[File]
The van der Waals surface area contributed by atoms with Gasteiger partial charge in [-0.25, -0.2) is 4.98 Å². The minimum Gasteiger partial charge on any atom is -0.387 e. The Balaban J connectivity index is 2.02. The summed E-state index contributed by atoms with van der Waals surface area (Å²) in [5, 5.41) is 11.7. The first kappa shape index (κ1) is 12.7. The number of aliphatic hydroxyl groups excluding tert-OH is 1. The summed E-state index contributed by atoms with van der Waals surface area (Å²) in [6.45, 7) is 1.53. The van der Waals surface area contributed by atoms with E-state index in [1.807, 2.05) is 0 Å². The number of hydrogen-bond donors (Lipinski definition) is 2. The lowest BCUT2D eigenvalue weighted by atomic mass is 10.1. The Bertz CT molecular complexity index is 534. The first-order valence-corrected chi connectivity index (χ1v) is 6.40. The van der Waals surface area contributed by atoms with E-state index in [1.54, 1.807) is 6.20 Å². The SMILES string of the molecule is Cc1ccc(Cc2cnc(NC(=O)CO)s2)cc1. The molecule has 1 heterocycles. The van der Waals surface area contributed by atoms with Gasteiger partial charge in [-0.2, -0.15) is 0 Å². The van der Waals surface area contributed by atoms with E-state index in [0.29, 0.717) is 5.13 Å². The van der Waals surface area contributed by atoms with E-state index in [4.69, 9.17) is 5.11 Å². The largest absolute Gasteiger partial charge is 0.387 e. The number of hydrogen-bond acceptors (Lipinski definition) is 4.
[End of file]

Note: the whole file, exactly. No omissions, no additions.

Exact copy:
The van der Waals surface area contributed by atoms with Gasteiger partial charge in [-0.25, -0.2) is 4.98 Å². The minimum Gasteiger partial charge on any atom is -0.387 e. The Balaban J connectivity index is 2.02. The summed E-state index contributed by atoms with van der Waals surface area (Å²) in [5, 5.41) is 11.7. The first kappa shape index (κ1) is 12.7. The number of aliphatic hydroxyl groups excluding tert-OH is 1. The summed E-state index contributed by atoms with van der Waals surface area (Å²) in [6.45, 7) is 1.53. The van der Waals surface area contributed by atoms with E-state index in [1.807, 2.05) is 0 Å². The number of hydrogen-bond donors (Lipinski definition) is 2. The lowest BCUT2D eigenvalue weighted by atomic mass is 10.1. The Bertz CT molecular complexity index is 534. The first-order valence-corrected chi connectivity index (χ1v) is 6.40. The van der Waals surface area contributed by atoms with E-state index in [1.54, 1.807) is 6.20 Å². The SMILES string of the molecule is Cc1ccc(Cc2cnc(NC(=O)CO)s2)cc1. The molecule has 1 heterocycles. The van der Waals surface area contributed by atoms with Gasteiger partial charge in [-0.2, -0.15) is 0 Å². The van der Waals surface area contributed by atoms with E-state index in [0.29, 0.717) is 5.13 Å². The van der Waals surface area contributed by atoms with E-state index in [4.69, 9.17) is 5.11 Å². The largest absolute Gasteiger partial charge is 0.387 e. The number of hydrogen-bond acceptors (Lipinski definition) is 4.